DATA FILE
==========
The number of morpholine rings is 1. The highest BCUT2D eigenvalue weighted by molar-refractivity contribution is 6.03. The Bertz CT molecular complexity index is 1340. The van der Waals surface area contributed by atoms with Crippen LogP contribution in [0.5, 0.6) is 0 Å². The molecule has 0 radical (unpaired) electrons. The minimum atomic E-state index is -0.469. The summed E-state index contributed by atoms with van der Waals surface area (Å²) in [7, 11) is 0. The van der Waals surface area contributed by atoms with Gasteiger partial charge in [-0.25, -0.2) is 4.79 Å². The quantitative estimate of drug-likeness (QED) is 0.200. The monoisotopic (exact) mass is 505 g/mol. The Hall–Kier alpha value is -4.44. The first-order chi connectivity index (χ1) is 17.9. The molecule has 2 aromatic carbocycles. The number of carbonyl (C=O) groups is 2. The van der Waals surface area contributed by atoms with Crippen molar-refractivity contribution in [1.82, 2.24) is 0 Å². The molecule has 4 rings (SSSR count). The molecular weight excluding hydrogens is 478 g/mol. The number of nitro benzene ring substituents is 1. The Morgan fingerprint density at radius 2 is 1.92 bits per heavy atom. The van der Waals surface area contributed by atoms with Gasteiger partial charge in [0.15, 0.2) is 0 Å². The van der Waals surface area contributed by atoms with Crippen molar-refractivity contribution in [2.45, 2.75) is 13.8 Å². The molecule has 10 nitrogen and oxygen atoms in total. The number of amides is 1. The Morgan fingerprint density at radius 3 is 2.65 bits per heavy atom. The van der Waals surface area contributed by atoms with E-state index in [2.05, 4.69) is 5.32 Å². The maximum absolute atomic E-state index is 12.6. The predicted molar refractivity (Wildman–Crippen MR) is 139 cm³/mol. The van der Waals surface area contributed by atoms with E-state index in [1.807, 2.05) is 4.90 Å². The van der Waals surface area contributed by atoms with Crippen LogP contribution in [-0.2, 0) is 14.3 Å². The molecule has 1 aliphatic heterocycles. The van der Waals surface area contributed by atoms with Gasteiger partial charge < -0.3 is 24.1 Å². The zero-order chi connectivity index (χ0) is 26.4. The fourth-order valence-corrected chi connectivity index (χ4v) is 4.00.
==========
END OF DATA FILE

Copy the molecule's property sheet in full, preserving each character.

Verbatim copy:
The number of morpholine rings is 1. The highest BCUT2D eigenvalue weighted by molar-refractivity contribution is 6.03. The Bertz CT molecular complexity index is 1340. The van der Waals surface area contributed by atoms with Crippen LogP contribution in [0.5, 0.6) is 0 Å². The molecule has 0 radical (unpaired) electrons. The minimum atomic E-state index is -0.469. The summed E-state index contributed by atoms with van der Waals surface area (Å²) in [7, 11) is 0. The van der Waals surface area contributed by atoms with Gasteiger partial charge in [-0.25, -0.2) is 4.79 Å². The quantitative estimate of drug-likeness (QED) is 0.200. The monoisotopic (exact) mass is 505 g/mol. The Hall–Kier alpha value is -4.44. The first-order chi connectivity index (χ1) is 17.9. The molecule has 2 aromatic carbocycles. The number of carbonyl (C=O) groups is 2. The van der Waals surface area contributed by atoms with Crippen molar-refractivity contribution in [1.82, 2.24) is 0 Å². The molecule has 4 rings (SSSR count). The molecular weight excluding hydrogens is 478 g/mol. The number of nitro benzene ring substituents is 1. The Morgan fingerprint density at radius 2 is 1.92 bits per heavy atom. The van der Waals surface area contributed by atoms with Gasteiger partial charge in [0.15, 0.2) is 0 Å². The van der Waals surface area contributed by atoms with Crippen molar-refractivity contribution in [2.45, 2.75) is 13.8 Å². The molecule has 10 nitrogen and oxygen atoms in total. The number of amides is 1. The Morgan fingerprint density at radius 3 is 2.65 bits per heavy atom. The van der Waals surface area contributed by atoms with E-state index in [2.05, 4.69) is 5.32 Å². The maximum absolute atomic E-state index is 12.6. The predicted molar refractivity (Wildman–Crippen MR) is 139 cm³/mol. The van der Waals surface area contributed by atoms with E-state index in [1.807, 2.05) is 4.90 Å². The van der Waals surface area contributed by atoms with Crippen LogP contribution in [-0.2, 0) is 14.3 Å². The molecule has 1 aliphatic heterocycles. The van der Waals surface area contributed by atoms with Gasteiger partial charge < -0.3 is 24.1 Å². The zero-order chi connectivity index (χ0) is 26.4. The fourth-order valence-corrected chi connectivity index (χ4v) is 4.00.